W: Anything else you’d like to add?

JK: Thank you for taking the time to review Ascension and talk to me. It’s been a pleasure!
And thank you! 

Book Review: The Golem and The Jinni by Helene Wecker

The Golem and the Jinni by Helene Wecker

I absolutely adored this. Magical realism at its finest! And even though it wasn’t exactly what I had expected, I can’t really say that I minded. Otherwise, as a character so deftly put it in this book, I would be like “a man who complains that someone stole the eggs from his henhouse and replaced them with rubies.”

This fantasy novel is also a touching and meaningful immigrant tale at its heart, combining religion and mythology to tell a story of two supernatural creatures who find themselves in New York City in 1899. Chava is a magically-crafted clay golem, brought to life to serve a husband who dies at sea while on the voyage from Poland. When the ship reaches NYC, she is left directionless and without a master. Ahmad is a jinni, released accidentally after being trapped in a copper flask for hundreds of years. Though freed from the vessel, he finds himself still bound to the physical world by a band of iron around his wrist, placed there by the wizard who imprisoned him so long ago.

The story plays out like a fairy tale for adults, complete with elements like love and villains. It is filled with wonderful, fully-realized characters which hooked me from the start. The multiple narratives paint an enchanting picture of the bustling and culturally rich setting of turn-of-the-century New York, where immigrants from so many places around the world settled in the hopes of finding a better life. In this milieu, the golem and the jinni become two more faces in the crowd trying to seek a new beginning in America. Despite being creatures of lore, their struggles and aspirations make them feel entirely too human.

Both the golem and the jinni face questions and obstacles that deal with the notion of freedom versus subjugation; how the two characters approach these issues and choose to deal with them is what forms the basis for this story and makes it so interesting. In this novel, everyone you meet will guard their secrets and hold mysteries in their past. As you read on, the fun is in watching all these histories unfold and the connections start to form.

Just simply a beautiful book, and a great choice if you’re in the mood for some literary fantasy.

4.5 of 5 stars

Audiobook Review: Neverwhere by Neil Gaiman

Neverwhere by Neil Gaiman

This is the third Neil Gaiman book I’ve read and I’ve noticed a trend:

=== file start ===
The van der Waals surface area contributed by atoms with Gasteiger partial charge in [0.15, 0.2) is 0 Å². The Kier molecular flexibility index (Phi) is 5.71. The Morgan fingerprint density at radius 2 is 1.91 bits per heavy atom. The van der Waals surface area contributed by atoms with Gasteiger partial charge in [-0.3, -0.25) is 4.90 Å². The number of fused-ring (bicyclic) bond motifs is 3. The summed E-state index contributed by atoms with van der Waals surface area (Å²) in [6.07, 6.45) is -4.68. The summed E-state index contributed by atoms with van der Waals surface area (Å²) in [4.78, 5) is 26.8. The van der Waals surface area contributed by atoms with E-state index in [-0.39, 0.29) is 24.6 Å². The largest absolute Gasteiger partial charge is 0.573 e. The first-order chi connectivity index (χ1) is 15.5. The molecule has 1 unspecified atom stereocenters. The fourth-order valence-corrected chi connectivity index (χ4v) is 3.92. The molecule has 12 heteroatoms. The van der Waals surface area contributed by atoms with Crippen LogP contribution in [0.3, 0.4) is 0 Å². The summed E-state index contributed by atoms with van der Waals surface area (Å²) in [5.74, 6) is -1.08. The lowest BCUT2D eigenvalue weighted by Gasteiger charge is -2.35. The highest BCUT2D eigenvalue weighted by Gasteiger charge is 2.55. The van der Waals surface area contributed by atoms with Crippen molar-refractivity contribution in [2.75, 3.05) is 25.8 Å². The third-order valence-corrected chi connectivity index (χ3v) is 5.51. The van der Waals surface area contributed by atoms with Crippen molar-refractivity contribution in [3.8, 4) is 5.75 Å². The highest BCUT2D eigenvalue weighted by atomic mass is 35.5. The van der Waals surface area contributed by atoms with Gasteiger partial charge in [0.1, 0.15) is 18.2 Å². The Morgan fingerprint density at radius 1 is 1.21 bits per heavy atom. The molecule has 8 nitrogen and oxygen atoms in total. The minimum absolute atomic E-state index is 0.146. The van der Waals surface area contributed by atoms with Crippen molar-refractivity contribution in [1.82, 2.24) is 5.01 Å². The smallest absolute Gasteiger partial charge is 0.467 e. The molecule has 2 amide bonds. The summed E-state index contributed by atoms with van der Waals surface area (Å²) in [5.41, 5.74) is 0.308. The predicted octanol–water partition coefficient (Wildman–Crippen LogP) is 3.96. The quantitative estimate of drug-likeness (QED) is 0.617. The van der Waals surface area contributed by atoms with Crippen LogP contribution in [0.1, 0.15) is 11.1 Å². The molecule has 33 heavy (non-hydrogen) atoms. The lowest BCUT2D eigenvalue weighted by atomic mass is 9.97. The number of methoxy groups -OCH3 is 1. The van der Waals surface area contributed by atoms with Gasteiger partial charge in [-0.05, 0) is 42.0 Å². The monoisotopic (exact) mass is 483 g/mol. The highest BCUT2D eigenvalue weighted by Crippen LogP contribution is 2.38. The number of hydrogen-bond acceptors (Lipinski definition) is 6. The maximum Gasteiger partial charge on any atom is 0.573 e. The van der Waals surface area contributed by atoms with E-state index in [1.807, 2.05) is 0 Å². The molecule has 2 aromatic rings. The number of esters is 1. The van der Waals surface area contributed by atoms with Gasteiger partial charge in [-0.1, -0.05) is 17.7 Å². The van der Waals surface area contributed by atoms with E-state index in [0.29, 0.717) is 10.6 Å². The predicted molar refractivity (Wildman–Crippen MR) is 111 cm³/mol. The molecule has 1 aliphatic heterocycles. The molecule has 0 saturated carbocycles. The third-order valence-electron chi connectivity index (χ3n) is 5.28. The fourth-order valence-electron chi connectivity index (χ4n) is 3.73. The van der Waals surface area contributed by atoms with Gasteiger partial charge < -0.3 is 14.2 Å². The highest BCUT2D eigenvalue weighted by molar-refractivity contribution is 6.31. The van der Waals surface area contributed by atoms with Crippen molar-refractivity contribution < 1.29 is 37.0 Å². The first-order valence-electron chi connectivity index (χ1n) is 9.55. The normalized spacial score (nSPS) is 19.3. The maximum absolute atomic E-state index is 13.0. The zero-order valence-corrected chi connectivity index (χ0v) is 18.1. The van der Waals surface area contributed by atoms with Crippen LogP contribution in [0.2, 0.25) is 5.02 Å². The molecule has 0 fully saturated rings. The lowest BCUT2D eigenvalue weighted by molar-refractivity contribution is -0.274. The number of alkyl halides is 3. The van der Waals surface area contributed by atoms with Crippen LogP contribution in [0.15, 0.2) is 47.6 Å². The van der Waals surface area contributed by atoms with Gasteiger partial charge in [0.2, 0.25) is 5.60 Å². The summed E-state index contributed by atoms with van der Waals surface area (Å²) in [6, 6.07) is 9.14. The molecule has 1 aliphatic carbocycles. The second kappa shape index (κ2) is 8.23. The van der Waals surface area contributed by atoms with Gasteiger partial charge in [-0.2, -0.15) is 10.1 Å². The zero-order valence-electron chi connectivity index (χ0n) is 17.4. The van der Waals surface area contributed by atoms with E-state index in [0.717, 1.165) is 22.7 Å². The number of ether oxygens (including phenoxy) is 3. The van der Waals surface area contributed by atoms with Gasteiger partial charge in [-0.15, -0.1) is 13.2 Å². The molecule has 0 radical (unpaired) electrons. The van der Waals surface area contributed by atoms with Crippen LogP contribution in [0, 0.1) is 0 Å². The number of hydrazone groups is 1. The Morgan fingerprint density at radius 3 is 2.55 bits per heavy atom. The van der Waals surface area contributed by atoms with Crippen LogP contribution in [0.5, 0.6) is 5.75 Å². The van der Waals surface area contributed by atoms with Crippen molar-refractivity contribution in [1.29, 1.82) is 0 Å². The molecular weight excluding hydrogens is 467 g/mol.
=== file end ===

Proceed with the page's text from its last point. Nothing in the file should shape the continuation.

An average, unmemorable male protagonist with slightly/over-controlling girlfriend/recently turned fiancé crosses paths with an unusual human that turns out to be magical and leads the protagonist into a whole new world of magic that has always been there for those willing to see it. Apparently, this is such a common occurrence for Gaiman’s characters, that he’s even written instructions on what to do in such an occasion in A Wolf at the Door: And Other Retold Fairy Tales. Unfortunately, Richard, in this case, has never read those instructions, and, as with the other characters I’ve met in the other books, spends a frustratingly large amount of time in disbelief of the world unfolding around him. This reminded of Alif the Unseen, where the main character, an avid fantasy reader, stumbles into the same situation. The creature in question notes that North Americans in particular love science fiction and fantasy stories, but are the least likely to believe when presented with the reality of them.

In Neverwhere, Richard’s life is significantly altered when he stops to help a wounded girl. She is the Lady Door and she’s being hunted by some very dangerous men. She leads Richard to the London beneath where the people who slip through the cracks reside. Don’t be so quick to discount the street people wrapped in blankets, the story seems to say. All sorts of knowledge and magic could be wrapped up within their filthy coats and blankets.

Once Richard is forced from his dull life, the adventure becomes fairly typical and Richard works his way through various gauntlets to prove himself a hero in the end and change his perspective on life and on himself. Again, this is a similar theme in the other Gaiman books, however, each one does it in a unique way with very memorable supporting characters so, while the process might be similar, the journey is still fun and interesting each time.

This was an audiobook listen, and I was pleased to discover that it was narrated by Gaiman himself. Since beginning my foray into the wonderful world of audiobooks, I’ve wondered how much the narrators deal with the authors (not much or at all, it seems). Do they get the pronunciations right? Have they captured the author’s intent with the various characters and situations? For the most part, the answer seems to be yes to the latter, at least, but with Gaiman reading his own works, the answer is absolute

3 of 5 stars

Mogsy’s Book Haul

Added a few more books to both my physical and digital library since my last book haul update! First, the mailbox pile:

Ex-Communication was a book I received from LibraryThing’s Early Reviewers, which I was very excited about! I very much enjoyed the two books that came before and just love this fun and action-filled series about superheroes and zombies.